The Good Thing
The code works and does what was intended. Making it shorter and improving readability are improvements not bug fixes.
It is hard to follow the logic of the code. Adding a documentation string and comments would assist a future programmer (which might be the program's author in a few months) in figuring out what is going on and guide the programmer in making changes.
Names The name
modulename-vinlist does not follow traditional naming conventions for Lisp programs. Hyphen case is more typical
module-name-v-in-list would be more conventional. I'd probably favor adding a few extra keystrokes for legibility with
module-name-value-in-list because it is more readable and often spend longer reading code than writing it.
As noted in the accepted answer Emacs Lisp provides the
member function as a simple way of determining if a value is in a list. However, it is possible to mean different things by 'value' depending on context. Emacs Lisp addresses this with additional functions such as
memql etc. to provide more stringent set semantics for lists. Emacs Lisp also provides a more general
member-ignore case for contexts where strings matter.
For example working with string values:
ELISP> (member "PRINTED VALUE" '("unprinted value" "printed value"))
ELISP> (member-ignore-case "PRINTED VALUE" '("unprinted value" "printed value"))
Or based on strict identity with
ELSIP> (let ((a 'b))
(memq a '(c b d)))
But there is not a function for working with numerical values of different types:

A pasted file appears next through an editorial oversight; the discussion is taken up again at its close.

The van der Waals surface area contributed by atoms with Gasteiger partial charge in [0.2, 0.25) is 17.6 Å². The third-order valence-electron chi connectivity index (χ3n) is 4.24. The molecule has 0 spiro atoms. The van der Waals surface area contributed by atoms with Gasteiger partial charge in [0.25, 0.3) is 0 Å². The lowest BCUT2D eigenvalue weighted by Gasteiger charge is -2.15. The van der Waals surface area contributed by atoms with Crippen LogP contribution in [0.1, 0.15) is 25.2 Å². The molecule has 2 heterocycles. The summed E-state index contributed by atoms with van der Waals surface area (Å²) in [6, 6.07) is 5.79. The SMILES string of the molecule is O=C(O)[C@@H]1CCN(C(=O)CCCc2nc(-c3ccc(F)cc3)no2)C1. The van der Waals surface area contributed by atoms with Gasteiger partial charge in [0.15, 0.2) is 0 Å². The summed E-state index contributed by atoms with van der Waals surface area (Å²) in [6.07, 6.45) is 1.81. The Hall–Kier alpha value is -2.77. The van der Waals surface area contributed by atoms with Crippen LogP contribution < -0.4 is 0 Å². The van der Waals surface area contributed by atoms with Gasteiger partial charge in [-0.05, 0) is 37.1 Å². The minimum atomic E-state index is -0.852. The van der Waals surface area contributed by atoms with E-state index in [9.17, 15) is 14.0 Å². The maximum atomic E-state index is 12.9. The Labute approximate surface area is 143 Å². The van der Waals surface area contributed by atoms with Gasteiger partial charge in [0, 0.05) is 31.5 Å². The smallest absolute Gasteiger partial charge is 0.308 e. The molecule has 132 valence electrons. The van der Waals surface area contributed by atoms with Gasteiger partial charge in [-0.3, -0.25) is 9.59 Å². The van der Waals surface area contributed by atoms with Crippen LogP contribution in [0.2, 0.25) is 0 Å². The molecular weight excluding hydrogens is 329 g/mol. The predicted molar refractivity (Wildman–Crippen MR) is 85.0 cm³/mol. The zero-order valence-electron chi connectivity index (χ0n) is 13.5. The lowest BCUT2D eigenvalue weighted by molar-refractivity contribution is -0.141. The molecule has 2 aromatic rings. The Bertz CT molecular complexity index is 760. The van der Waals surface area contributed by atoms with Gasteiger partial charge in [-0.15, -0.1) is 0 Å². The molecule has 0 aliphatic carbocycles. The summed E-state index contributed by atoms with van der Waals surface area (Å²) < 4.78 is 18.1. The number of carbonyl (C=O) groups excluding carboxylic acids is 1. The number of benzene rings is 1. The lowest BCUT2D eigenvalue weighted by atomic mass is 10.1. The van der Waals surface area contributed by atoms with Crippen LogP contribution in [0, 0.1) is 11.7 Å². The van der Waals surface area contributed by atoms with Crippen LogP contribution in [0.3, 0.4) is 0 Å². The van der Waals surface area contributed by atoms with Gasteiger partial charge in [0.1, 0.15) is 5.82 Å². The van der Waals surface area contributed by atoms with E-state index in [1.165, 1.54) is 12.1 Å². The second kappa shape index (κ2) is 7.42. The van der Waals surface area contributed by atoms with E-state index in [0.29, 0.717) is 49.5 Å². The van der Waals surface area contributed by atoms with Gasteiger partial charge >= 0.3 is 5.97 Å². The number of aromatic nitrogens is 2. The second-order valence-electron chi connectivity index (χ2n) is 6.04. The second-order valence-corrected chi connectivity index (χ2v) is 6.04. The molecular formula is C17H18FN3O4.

ELISP> (member '2.0 '(1 2 3))
To address this last class of cases means going even further, and by 'further' I mean looking outside of Emacs Lisp. ANSI Common Lisp implements it's
member function to take an arbitrary test for equality and this is the sort of thing that might be useful.
And since we're already writing a function...how hard could it be to add that flexibility?
An Implementation of value-in-list
Like most questions that start with "How hard could it be" it turns out that it is not as easy as was initially thought. In this case because there appears to be a 'bug' like behavior as documented in the comments.
(defun value-in-list (value list &optional test)
"Uses test to determine if value is in list.
If value is in in list, returns the cdr of the list
which begins with value: the return value mimics the behavior of MEMBER.
Example: (my-member 3.0 '(1 2 3) '=) -> (3)
(my-member '(1) '((1) (2) (3)) 'eq) -> nil
Remarks: This function could in theory be structured as the local function
'my-member, but Emacs-Lisp runs out of stack space if 'eq or 'eql are passed
to 'my-member within another function. Seems like a bug."
((my-member (lambda (value list test)
(if (funcall test value (car list))
(my-member value (cdr list) test)))))
(member value list))
((eq test 'eq)
(memq value list))
((eq test 'eql)
(memql value list))
(t (funcall my-member value list test)))))
Note the use
funcall in two places where a symbol bound to a function is passed as a parameter to another function:
- Within the locally defined function
- In the call to
my-member in the
t condition of the
This is necessary within Emacs Lisp and one of the ways it varies from Common Lisp and various Schemes.
Example Use Despite the difficulties that add complexity,
value-in-list provides a great deal of flexibility:
ELISP> (value-in-list 2 '(1 2 3))
ELISP> (value-in-list '(2) '(1 (2) 3))
ELISP> (value-in-list 1 '(1 2 3) #'(lambda (x y) (< x y)))
ELISP> (value-in-list 2.0 '(1 2 3) '=)
ELISP> (value-in-list 2
'(1 (2) 3)
#'(lambda (x y) (if (consp y)
(= x (car y)))))
Shorter is so long as it does not come at the cost of power. Writing one's own version of a function provides an opportunity to make a pneumatic tire along with the risk of reinventing the wheel.